A new Fletch film has been kicking around Hollywood for more than a decade and the project has been through several interesting permutations. It was initially conceived as a direct follow-up to the original Fletch and its sequel Fletch Lives – but after languishing in development hell for several years, the film was transformed into a prequel – so that a new actor could inherit the title role played so memorably by Chevy Chase in the previous installments.
Back in February, Warner Bros. acquired the rights to the entire series of Fletch novels by Gregory McDonald and announced their plans to make “a smart action comedy that plays out on a bigger canvas than the previous movies”. They also pointed out that it would not be a remake of the original film, but rather a “reimagining.”
Will this latest attempt to revitalize the Fletch franchise yield more favorable results than past efforts? Only time will tell, but one thing is for certain – this is a project that has already endured a ridiculously long list of ups and downs.
In the late 90s, Universal Pictures approached Kevin Smith to develop another sequel featuring Chase. Evidently, Smith and Chase realized that they weren’t exactly on the same page in regards to the film and the notoriously callous actor jumped ship. By this point, Miramax had picked up the rights to the entire series of Fletch novels by Gregory McDonald and Smith decided to adapt the first book in the series – Fletch Won.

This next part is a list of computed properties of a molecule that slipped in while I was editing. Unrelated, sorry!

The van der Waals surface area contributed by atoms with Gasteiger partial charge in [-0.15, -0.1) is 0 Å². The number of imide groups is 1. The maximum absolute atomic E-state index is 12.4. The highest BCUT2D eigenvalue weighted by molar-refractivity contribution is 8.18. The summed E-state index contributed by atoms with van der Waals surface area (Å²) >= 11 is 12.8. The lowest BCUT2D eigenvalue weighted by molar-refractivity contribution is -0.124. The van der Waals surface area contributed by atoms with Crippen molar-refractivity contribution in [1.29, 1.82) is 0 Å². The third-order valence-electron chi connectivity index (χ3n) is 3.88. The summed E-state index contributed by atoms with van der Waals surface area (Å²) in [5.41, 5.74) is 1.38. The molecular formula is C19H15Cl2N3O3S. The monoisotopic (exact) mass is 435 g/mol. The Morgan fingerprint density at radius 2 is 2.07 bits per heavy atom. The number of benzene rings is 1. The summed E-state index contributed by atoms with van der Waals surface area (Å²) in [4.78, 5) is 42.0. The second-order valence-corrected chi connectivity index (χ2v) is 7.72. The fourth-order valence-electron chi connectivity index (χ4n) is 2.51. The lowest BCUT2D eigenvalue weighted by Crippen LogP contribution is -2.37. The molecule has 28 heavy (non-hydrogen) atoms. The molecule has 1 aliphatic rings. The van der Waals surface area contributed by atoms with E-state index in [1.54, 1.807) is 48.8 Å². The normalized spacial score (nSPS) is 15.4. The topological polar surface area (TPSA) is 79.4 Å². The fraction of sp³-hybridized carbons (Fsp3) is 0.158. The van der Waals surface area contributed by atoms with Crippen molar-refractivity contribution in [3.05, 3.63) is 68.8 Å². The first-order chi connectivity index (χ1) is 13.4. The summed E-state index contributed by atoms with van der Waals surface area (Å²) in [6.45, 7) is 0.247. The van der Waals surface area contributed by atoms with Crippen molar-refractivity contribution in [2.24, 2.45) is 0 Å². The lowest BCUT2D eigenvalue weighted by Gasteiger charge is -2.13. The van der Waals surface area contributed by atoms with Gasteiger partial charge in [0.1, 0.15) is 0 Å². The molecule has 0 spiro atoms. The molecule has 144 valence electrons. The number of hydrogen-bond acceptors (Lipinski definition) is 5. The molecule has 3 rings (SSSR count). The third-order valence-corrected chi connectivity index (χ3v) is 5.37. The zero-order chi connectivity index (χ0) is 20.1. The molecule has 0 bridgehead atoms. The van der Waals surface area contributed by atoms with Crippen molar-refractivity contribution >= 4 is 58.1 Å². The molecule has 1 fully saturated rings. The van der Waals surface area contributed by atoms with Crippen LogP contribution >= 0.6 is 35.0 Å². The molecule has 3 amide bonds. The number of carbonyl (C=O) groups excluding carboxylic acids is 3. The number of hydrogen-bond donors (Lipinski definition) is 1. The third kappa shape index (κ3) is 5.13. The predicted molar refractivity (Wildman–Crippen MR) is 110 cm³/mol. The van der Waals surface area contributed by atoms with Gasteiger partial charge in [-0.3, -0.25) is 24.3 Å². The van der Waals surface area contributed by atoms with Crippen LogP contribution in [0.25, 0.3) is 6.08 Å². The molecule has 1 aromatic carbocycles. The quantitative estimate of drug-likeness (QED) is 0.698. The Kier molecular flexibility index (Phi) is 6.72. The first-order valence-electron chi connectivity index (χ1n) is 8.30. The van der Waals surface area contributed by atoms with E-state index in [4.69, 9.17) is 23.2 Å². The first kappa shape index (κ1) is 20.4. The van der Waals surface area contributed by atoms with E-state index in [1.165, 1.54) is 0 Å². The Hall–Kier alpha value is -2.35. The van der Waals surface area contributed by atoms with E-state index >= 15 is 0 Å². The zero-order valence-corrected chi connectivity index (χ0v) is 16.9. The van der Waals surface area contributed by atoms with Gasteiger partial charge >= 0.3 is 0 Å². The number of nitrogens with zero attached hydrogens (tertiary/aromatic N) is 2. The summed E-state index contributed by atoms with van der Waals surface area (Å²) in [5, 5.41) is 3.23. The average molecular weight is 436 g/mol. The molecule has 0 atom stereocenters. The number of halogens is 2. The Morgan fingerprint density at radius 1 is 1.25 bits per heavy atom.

Since the story focused on Irwin “Fletch” Fletcher’s early years as a junior reporter, Chase’s involvement was no longer necessary (though Smith was still open to having Chase serve as the narrator – or make a cameo appearance that would bookend the film). Jason Lee was Smith’s top choice for the role, but Harvey Weinstein had serious doubts about the young actor’s ability to open a film. Smith left the project in 2005 and was replaced by Scrubs creator Bill Lawrence who was keen on casting Zach Braff as the new Fletch. Braff was never officially involved with Fletch Won and although Weinstein liked Lawrence’s script, he was replaced by Steve Pink (Accepted) in 2007. One month later, the Weinsteins canceled the project and the rights reverted back to McDonald’s estate.
The original Fletch made some departures from the source material and nearly every writer or director who has come and gone from this project has mentioned how much closer to the books their version will be. Crafting a story that bears little resemblance to the earlier films should be easy enough (there are eleven books to pull inspiration from, after all), but the bigger issue is finding an actor who’s fearless enough to step into one of Chase’s most celebrated roles.
No matter who they choose, comparisons will be inevitable – but it seems likely that this version of Fletch might be targeted at an audience who’s never seen or even heard of the original. It’s unfortunate that Chase’s run as the character only lasted for two films – since the premise is definitely one that could have sustained itself over the course of several sequels.
We’ll see if Warner Bros. has better luck with the Fletch franchise than the previous rights-holders.